Wall St., Main St. Butt Heads on Gold’s Direction for Fed Week
(Kitco News) - Wall Street traders and analysts swung from bullish to bearish on their short-term view of gold, looking for the metal’s downward momentum to continue next week, while Main Street anticipates a bounce in prices, according to the weekly Kitco News gold survey.
Gold futures ran up to their highest level since mid-April early this week in anticipation of a number of so-called risk events that occurred Thursday – a meeting of the European Central Bank, congressional testimony from former FBI Director James Comey and U.K. elections. Afterward, prices fell back, with traders citing long liquidation, in which market participants sell to exit bullish positions.
Much of the focus next week will be on the U.S. Federal Open Market Committee meeting. Economists anticipate another 25-basis-point rate hike. If this in fact occurs, traders then will be watching language from the Fed for clues on how aggressive policymakers will tighten going forward.
Eighteen traders and analysts took part in a weekly Kitco News Wall Street survey. Four voters, or 22%, see gold prices rising by next Friday. Eleven, or 61%, said lower, while three voters, or 17%, were either neutral or expected sideways prices.
Meanwhile, 946 readers submitted votes in an online Main Street poll. A total of 525 voters, or 55%, are bullish. Another 317, or 34%, say that gold will fall, while 104, or 11%, are neutral.
In last Friday's survey for the current week, 80% of Wall Street voters expected gold to rise this week, while there was no Main Street survey due to technical issues. As of 11:06 a.m. EDT Friday, Comex August gold was $11.60 lower for the week so far to $1,268.60 per ounce.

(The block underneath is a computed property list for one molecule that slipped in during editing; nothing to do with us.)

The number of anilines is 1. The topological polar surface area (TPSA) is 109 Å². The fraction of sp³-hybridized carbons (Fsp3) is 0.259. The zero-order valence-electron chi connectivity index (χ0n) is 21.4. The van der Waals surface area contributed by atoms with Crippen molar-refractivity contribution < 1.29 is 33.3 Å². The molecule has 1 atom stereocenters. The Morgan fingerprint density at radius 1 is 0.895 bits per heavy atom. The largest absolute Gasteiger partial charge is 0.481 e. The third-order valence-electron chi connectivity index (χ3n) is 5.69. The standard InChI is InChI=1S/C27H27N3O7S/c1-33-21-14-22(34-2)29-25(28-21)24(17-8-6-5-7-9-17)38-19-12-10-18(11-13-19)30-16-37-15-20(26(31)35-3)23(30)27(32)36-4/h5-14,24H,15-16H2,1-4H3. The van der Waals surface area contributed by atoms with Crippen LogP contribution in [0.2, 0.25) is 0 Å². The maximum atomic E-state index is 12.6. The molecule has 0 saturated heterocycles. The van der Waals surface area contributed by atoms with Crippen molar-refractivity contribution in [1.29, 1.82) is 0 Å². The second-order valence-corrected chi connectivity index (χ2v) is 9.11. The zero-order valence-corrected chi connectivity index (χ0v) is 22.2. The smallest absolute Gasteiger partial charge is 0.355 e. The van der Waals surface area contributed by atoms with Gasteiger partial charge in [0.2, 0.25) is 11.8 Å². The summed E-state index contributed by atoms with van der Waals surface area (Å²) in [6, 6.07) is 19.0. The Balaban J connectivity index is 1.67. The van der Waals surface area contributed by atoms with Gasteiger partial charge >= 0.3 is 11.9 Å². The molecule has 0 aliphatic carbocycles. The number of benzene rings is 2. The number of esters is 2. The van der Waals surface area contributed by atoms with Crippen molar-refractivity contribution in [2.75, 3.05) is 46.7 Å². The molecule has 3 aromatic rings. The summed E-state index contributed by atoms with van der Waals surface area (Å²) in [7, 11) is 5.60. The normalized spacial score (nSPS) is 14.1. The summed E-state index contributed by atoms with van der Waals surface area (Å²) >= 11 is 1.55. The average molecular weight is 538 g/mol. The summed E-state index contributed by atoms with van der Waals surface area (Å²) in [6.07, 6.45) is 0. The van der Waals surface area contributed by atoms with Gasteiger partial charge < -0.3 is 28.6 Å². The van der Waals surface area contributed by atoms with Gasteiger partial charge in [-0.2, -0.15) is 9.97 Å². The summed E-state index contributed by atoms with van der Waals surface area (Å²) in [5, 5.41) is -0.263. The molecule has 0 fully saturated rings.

So far in 2017 but not counting the current week, Wall Street forecasters collectively were right 14 of 21 times for a winning percentage of 67%. Main Street was right 13 of 21 times for 62%.
“I am still bullish on all precious metals,” said Afshin Nabavi, head of trading at trading house MKS (Switzerland) SA. “I think any pullbacks should be bought.”
Adam Button, currency analyst with Forexlive.com, also looks for strength in gold due an expectation of “some subtle signals” that Fed Chair Janet Yellen is “considering a pause” in rate hikes until inflation picks up.
The majority of Wall Street respondents, however, still see momentum carrying the metal lower.
“With Comey and the U.K. election over, some of the political risk fears are unwinding and a correction has started in gold,” said Colin Cieszynski, chief market analyst in Canada for CMC Markets. “Plus USD [the U.S. dollar] is on the rebound with the Fed likely to raise interest rates next week. I see this as a downswing that could run for a week or two.”
A 10% surge in open interest on a recent $30 rally led to stronger resistance and a potential double-top on the technical charts around $1,300, said Ken Morrison, editor of the newsletter Morrison on the Markets.
“To the extent the U.K.'s snap election and Comey's testimony served as catalysts for the rally, those events are now past and the strength in the dollar may now be gold's stiff headwind,” Morrison said. “ I look for gold to pull back to at least $1,260, the short-term uptrend support off the May low, but wouldn't be surprised if gold sees $1,250 sometime over the next week.”
Richard Baker, editor of the Eureka Miner Report, said he looks for a likely bump higher in U.S. interest rates to bring the yellow metal to $1,260 or lower, threatening an uptrend of higher lows established since May 9.
“Ongoing political and geopolitical uncertainty should, however, maintain strong support at $1,250 per ounce,” Baker added.
Kevin Grady, president of Phoenix Futures and Options LLC, also sees gold weakening some more ahead of the FOMC meeting, particularly if equities fare well and take away some of the safe-haven bid for the metal.
“I just think so many longs came into the [gold] market looking for something to happen on Thursday,” he said. “It didn’t happen, so we had a sell-off yesterday. I think we’re going to continue to see some long liquidation.”
Daniel Pavilonis, senior commodities broker with RJO Futures, and Sean Lusk, director of commercial hedging with Walsh Trading, also look for gold to fall heading into the interest-rate decision. However, they anticipate that once the Fed meeting is out of the way, the gold market can recover.
“We’ll go a little lower, then back to where we are now,” Pavilonis said.
Added Lusk, “We’ll see what the Fed has to say. Usually, after a rate hike, we get a bounce.”